U.S. Secretary of State John Kerry's visit to Saudi Arabia coincides with a recent surge of executions in that country.
So far this year, at least 39 people have reportedly been put to death by authorities.
Amnesty International's researcher on Saudi Arabia, Sevag Kechichian, told The Independent, "Since the beginning of the year we’ve seen an unprecedented rate of executions in the country."
"Despite claims sometimes made by the authorities about carrying out executions to deter terrorism and other violence in the kingdom, almost half of this year's executions have actually been for non-violent drugs-related offenses," said Kechician. "There’s no real rhyme or reason for this upsurge in executions, and in a way this makes it all the more alarming."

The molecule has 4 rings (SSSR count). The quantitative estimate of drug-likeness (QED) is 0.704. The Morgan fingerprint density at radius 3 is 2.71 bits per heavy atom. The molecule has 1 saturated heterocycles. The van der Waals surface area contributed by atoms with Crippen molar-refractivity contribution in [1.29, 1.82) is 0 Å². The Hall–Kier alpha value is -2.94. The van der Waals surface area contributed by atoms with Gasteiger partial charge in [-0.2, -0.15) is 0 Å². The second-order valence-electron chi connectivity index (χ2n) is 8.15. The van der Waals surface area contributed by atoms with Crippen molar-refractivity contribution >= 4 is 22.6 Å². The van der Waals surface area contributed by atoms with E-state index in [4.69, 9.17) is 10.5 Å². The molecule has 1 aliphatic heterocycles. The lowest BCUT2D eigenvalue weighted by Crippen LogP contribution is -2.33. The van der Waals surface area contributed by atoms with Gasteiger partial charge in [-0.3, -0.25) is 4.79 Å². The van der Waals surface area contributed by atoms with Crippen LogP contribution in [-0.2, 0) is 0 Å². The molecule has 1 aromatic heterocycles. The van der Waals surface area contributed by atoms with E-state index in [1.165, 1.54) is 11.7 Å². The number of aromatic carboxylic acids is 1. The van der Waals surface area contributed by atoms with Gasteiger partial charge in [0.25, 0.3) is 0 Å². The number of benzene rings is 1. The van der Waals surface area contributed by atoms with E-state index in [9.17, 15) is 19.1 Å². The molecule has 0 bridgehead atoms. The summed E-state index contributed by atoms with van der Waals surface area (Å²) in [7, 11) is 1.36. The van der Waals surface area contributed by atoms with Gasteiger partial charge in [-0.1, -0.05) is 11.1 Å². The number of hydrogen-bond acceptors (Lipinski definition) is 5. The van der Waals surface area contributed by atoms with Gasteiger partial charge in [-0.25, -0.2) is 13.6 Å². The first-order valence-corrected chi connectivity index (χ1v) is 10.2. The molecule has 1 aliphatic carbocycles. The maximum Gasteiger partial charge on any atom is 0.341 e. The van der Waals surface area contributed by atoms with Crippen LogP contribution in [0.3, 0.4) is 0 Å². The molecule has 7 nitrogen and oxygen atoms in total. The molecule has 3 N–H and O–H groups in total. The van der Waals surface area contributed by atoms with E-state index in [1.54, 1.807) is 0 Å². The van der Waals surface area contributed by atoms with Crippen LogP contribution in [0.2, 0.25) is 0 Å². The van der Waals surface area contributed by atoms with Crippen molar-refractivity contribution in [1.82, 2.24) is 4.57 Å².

The Saudi regime has been criticized for state executions—often by beheading and stoning—for sorcery, drug smuggling, adultery, apostasy, and same-sex intercourse. According to the Death Penalty database, maintained by Cornell University Law School, the country has a high rate of executions, with at least 87 people put to death in 2014.
Despite the widespread criticism from human rights groups and others, U.S. officials have remained largely silent about the executions and other human rights abuses inflicted by the Saudi government—one of the U.S.'s most long-standing allies in the Middle East.